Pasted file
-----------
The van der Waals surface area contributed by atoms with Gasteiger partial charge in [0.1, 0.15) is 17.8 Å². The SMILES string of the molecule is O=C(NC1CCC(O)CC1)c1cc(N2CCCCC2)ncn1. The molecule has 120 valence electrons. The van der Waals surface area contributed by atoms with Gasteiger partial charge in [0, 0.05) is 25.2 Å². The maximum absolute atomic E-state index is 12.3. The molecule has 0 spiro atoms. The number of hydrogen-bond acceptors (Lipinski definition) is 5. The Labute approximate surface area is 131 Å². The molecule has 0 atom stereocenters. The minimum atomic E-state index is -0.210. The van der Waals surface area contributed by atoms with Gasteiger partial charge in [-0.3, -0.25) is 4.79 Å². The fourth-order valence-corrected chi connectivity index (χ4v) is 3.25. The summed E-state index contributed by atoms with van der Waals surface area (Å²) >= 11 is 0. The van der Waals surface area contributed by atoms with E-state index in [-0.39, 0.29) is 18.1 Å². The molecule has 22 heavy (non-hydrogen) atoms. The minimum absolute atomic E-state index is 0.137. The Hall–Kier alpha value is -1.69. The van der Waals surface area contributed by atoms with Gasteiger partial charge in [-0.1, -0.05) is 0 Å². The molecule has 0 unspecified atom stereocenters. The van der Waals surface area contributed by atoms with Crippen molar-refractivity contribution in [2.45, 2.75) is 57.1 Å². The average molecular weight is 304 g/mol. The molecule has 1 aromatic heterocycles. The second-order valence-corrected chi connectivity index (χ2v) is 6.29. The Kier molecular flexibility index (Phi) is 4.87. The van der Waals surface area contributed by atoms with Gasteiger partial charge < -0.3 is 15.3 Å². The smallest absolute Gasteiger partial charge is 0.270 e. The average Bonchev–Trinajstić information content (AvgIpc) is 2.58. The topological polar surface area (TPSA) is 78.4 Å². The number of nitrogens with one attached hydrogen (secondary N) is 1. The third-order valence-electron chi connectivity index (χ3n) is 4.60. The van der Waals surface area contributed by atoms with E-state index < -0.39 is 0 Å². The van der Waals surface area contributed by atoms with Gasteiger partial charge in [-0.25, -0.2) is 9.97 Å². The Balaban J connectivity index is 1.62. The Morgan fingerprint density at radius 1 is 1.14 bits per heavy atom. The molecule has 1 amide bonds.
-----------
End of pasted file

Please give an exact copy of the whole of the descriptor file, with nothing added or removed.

The van der Waals surface area contributed by atoms with Gasteiger partial charge in [0.1, 0.15) is 17.8 Å². The SMILES string of the molecule is O=C(NC1CCC(O)CC1)c1cc(N2CCCCC2)ncn1. The molecule has 120 valence electrons. The van der Waals surface area contributed by atoms with Gasteiger partial charge in [0, 0.05) is 25.2 Å². The maximum absolute atomic E-state index is 12.3. The molecule has 0 spiro atoms. The number of hydrogen-bond acceptors (Lipinski definition) is 5. The Labute approximate surface area is 131 Å². The molecule has 0 atom stereocenters. The minimum atomic E-state index is -0.210. The van der Waals surface area contributed by atoms with Gasteiger partial charge in [-0.3, -0.25) is 4.79 Å². The fourth-order valence-corrected chi connectivity index (χ4v) is 3.25. The summed E-state index contributed by atoms with van der Waals surface area (Å²) >= 11 is 0. The van der Waals surface area contributed by atoms with E-state index in [-0.39, 0.29) is 18.1 Å². The molecule has 22 heavy (non-hydrogen) atoms. The minimum absolute atomic E-state index is 0.137. The Hall–Kier alpha value is -1.69. The van der Waals surface area contributed by atoms with Gasteiger partial charge in [-0.1, -0.05) is 0 Å². The molecule has 0 unspecified atom stereocenters. The van der Waals surface area contributed by atoms with Crippen molar-refractivity contribution in [2.45, 2.75) is 57.1 Å². The average molecular weight is 304 g/mol. The molecule has 1 aromatic heterocycles. The second-order valence-corrected chi connectivity index (χ2v) is 6.29. The Kier molecular flexibility index (Phi) is 4.87. The van der Waals surface area contributed by atoms with Gasteiger partial charge < -0.3 is 15.3 Å². The smallest absolute Gasteiger partial charge is 0.270 e. The average Bonchev–Trinajstić information content (AvgIpc) is 2.58. The topological polar surface area (TPSA) is 78.4 Å². The number of nitrogens with one attached hydrogen (secondary N) is 1. The third-order valence-electron chi connectivity index (χ3n) is 4.60. The van der Waals surface area contributed by atoms with E-state index < -0.39 is 0 Å². The van der Waals surface area contributed by atoms with Gasteiger partial charge in [-0.25, -0.2) is 9.97 Å². The Balaban J connectivity index is 1.62. The Morgan fingerprint density at radius 1 is 1.14 bits per heavy atom. The molecule has 1 amide bonds.